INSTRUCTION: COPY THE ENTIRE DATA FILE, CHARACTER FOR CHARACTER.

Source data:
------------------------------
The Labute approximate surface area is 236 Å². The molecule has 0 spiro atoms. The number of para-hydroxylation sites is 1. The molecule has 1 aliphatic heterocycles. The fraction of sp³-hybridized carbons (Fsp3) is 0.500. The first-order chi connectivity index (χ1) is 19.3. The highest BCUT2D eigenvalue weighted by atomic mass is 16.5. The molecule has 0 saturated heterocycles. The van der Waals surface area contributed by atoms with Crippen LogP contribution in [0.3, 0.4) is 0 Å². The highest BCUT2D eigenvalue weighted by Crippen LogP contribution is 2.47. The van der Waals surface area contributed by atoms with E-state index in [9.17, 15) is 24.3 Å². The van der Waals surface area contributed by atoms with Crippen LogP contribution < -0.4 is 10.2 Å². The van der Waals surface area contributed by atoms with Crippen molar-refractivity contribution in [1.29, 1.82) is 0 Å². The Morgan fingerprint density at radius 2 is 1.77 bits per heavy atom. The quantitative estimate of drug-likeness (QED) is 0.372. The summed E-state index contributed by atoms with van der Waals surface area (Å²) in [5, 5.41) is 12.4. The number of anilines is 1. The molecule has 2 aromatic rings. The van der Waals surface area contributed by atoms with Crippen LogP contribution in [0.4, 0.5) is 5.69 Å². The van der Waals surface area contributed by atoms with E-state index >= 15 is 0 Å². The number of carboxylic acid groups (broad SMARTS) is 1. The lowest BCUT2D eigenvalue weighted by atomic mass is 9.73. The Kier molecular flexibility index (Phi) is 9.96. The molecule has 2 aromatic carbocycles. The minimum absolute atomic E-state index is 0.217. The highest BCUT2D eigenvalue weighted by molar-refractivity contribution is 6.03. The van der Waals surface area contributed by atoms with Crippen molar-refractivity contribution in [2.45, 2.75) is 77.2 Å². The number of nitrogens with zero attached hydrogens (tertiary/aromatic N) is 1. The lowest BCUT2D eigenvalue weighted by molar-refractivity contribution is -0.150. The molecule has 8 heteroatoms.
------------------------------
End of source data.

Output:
The Labute approximate surface area is 236 Å². The molecule has 0 spiro atoms. The number of para-hydroxylation sites is 1. The molecule has 1 aliphatic heterocycles. The fraction of sp³-hybridized carbons (Fsp3) is 0.500. The first-order chi connectivity index (χ1) is 19.3. The highest BCUT2D eigenvalue weighted by atomic mass is 16.5. The molecule has 0 saturated heterocycles. The van der Waals surface area contributed by atoms with Crippen LogP contribution in [0.3, 0.4) is 0 Å². The highest BCUT2D eigenvalue weighted by Crippen LogP contribution is 2.47. The van der Waals surface area contributed by atoms with E-state index in [9.17, 15) is 24.3 Å². The van der Waals surface area contributed by atoms with Crippen LogP contribution < -0.4 is 10.2 Å². The van der Waals surface area contributed by atoms with Crippen molar-refractivity contribution in [1.29, 1.82) is 0 Å². The Morgan fingerprint density at radius 2 is 1.77 bits per heavy atom. The quantitative estimate of drug-likeness (QED) is 0.372. The summed E-state index contributed by atoms with van der Waals surface area (Å²) in [5, 5.41) is 12.4. The number of anilines is 1. The molecule has 2 aromatic rings. The van der Waals surface area contributed by atoms with Crippen LogP contribution in [0.4, 0.5) is 5.69 Å². The van der Waals surface area contributed by atoms with E-state index >= 15 is 0 Å². The number of carboxylic acid groups (broad SMARTS) is 1. The lowest BCUT2D eigenvalue weighted by atomic mass is 9.73. The Kier molecular flexibility index (Phi) is 9.96. The molecule has 2 aromatic carbocycles. The minimum absolute atomic E-state index is 0.217. The highest BCUT2D eigenvalue weighted by molar-refractivity contribution is 6.03. The van der Waals surface area contributed by atoms with Crippen molar-refractivity contribution in [2.45, 2.75) is 77.2 Å². The number of nitrogens with zero attached hydrogens (tertiary/aromatic N) is 1. The lowest BCUT2D eigenvalue weighted by molar-refractivity contribution is -0.150. The molecule has 8 heteroatoms.